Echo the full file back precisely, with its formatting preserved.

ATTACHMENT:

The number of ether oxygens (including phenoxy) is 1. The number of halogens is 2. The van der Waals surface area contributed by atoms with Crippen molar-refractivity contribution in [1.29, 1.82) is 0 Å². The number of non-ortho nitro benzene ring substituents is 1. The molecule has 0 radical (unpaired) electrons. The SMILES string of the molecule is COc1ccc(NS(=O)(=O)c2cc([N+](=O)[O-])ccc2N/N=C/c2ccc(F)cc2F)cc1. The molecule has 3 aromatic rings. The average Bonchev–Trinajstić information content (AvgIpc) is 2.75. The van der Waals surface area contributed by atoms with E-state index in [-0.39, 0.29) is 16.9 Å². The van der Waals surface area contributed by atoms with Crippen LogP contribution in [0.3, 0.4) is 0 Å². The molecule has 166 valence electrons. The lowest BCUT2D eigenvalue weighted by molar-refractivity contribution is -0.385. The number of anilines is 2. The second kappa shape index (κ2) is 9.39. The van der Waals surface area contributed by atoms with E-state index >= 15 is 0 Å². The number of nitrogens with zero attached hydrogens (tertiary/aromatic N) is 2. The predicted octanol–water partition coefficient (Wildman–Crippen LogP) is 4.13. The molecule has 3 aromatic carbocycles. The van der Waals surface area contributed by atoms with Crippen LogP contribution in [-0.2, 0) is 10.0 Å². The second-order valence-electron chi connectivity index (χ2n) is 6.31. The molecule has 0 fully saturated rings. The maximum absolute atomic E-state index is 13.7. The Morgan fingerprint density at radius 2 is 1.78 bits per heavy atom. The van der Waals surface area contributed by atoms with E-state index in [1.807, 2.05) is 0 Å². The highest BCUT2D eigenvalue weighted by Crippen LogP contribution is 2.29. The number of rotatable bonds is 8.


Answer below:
The number of ether oxygens (including phenoxy) is 1. The number of halogens is 2. The van der Waals surface area contributed by atoms with Crippen molar-refractivity contribution in [1.29, 1.82) is 0 Å². The number of non-ortho nitro benzene ring substituents is 1. The molecule has 0 radical (unpaired) electrons. The SMILES string of the molecule is COc1ccc(NS(=O)(=O)c2cc([N+](=O)[O-])ccc2N/N=C/c2ccc(F)cc2F)cc1. The molecule has 3 aromatic rings. The average Bonchev–Trinajstić information content (AvgIpc) is 2.75. The van der Waals surface area contributed by atoms with E-state index in [-0.39, 0.29) is 16.9 Å². The van der Waals surface area contributed by atoms with Crippen LogP contribution in [0.3, 0.4) is 0 Å². The molecule has 166 valence electrons. The lowest BCUT2D eigenvalue weighted by molar-refractivity contribution is -0.385. The number of anilines is 2. The second kappa shape index (κ2) is 9.39. The van der Waals surface area contributed by atoms with E-state index >= 15 is 0 Å². The number of nitrogens with zero attached hydrogens (tertiary/aromatic N) is 2. The predicted octanol–water partition coefficient (Wildman–Crippen LogP) is 4.13. The molecule has 3 aromatic carbocycles. The van der Waals surface area contributed by atoms with Crippen LogP contribution in [-0.2, 0) is 10.0 Å². The second-order valence-electron chi connectivity index (χ2n) is 6.31. The molecule has 0 fully saturated rings. The maximum absolute atomic E-state index is 13.7. The Morgan fingerprint density at radius 2 is 1.78 bits per heavy atom. The van der Waals surface area contributed by atoms with E-state index in [1.807, 2.05) is 0 Å². The highest BCUT2D eigenvalue weighted by Crippen LogP contribution is 2.29. The number of rotatable bonds is 8.